“Let my people go!…” those were the words of Moses to the Egyptian Pharaoh as he followed God’s instructions in negotiating the release of the Jews from slavery.
Where Passover started…
The story starts with the Burning Bush (Exodus 3) where God spoke to Moses.
But Pharaoh was stubborn. He wasn’t going to let thousands of slaves free just like that. Who would make the bricks to build the temples?
Moses would not take no for an answer — or God wouldn’t. So God sent plagues — one after another. He turned all the water to blood, sent frogs to cover the land, then the gnats, then flies. Still Pharaoh stood his ground. Then God killed all the livestock, but He saved the Israelites’ stock. Then all the Egyptians broke out in boils. Then hail. Then the locusts. So not just the livestock was gone, but so were the crops. Nope, Pharaoh said that was just “magic”. Then there was 3 days of darkness.
But the Lord hardened Pharaoh’s heart once more, and he would not let them go. “Get out of here!” Pharaoh shouted at Moses. “I’m warning you. Never come back to see me again! The day you see my face, you will die!”
“Very well,” Moses replied. “I will never see your face again.”Exodus 10:27-29
The Lord then spoke to Moses and told him that He’d send one more plague. All the firstborn children in the land will die. To protect the Jews, the Lord told Moses to have the Jews take lamb’s blood and put it on the door frame of their houses. And he gave them other very specific instructions (Exodus 12). The plague that killed all the firstborns “passed over” all the homes of the Jews and only affected the Egyptians. Finally, Pharaoh, after witnessing the death of his son, allowed Moses to lead the Israelites out of Egypt.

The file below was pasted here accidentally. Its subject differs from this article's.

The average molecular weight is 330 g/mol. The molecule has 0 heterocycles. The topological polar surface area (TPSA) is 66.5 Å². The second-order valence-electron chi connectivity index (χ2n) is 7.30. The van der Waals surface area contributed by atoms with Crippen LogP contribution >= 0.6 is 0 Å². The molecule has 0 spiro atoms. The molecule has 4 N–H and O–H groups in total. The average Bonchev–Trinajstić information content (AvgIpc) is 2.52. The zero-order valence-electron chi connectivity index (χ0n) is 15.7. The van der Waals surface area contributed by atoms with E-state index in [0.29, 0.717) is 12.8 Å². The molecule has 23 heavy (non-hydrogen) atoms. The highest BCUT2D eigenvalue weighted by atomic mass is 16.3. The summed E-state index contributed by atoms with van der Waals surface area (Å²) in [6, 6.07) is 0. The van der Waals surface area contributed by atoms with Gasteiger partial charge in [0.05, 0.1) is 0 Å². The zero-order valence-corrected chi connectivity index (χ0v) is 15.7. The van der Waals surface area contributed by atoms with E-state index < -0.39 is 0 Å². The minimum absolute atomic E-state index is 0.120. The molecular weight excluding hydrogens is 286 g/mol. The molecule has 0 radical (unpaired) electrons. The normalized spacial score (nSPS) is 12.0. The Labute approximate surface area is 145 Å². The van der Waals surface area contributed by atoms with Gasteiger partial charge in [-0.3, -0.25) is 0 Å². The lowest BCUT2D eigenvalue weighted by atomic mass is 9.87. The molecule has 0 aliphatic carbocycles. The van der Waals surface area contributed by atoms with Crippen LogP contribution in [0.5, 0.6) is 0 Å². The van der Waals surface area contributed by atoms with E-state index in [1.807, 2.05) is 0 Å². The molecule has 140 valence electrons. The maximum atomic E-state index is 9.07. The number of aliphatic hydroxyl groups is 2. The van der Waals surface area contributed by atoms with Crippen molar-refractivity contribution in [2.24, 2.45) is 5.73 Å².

That “Passover lamb” is a foretelling of Jesus as the sacrificial lamb.
Modern-day Jews celebrate Passover every year on the anniversary of the original event in remembrance of their ancestors’ release from slavery. It begins on the 14th day of the Jewish month Nisan (March and April) – the first month of the Hebrew calendar year.
In one of today’s Daily Articles, Dr. Jim Denison quotes his wife’s blog about Passover:
But as Janet reminds us, the “passover” we need even more urgently today is salvation not from “the virus that is costing people their earthly lives, but the virus that is costing people their eternity.”
The enemy will use distractions of any kind to lure us away from what matters most. They may be tragedies such as the current pandemic or promises of a return to “normal” when it is over. They may be global or personal.
But anything that draws us away from God is a victory for Satan.Denison Forum
The Last Supper
Jesus’ last meal with His disciples was celebrating Passover.
On the first day of the Festival of Unleavened Bread, when the Passover lamb is sacrificed, Jesus’ disciples asked him, “Where do you want us to go to prepare the Passover meal for you?”
So Jesus sent two of them into Jerusalem with these instructions: “As you go into the city, a man carrying a pitcher of water will meet you. Follow him. At the house he enters, say to the owner, ‘The Teacher asks: Where is the guest room where I can eat the Passover meal with my disciples?’ He will take you upstairs to a large room that is already set up. That is where you should prepare our meal.” So the two disciples went into the city and found everything just as Jesus had said, and they prepared the Passover meal there.Mark 14:12-16
What Jesus does next astounds His disciples.
Soli Deo Gloria — to God Alone be the Glory!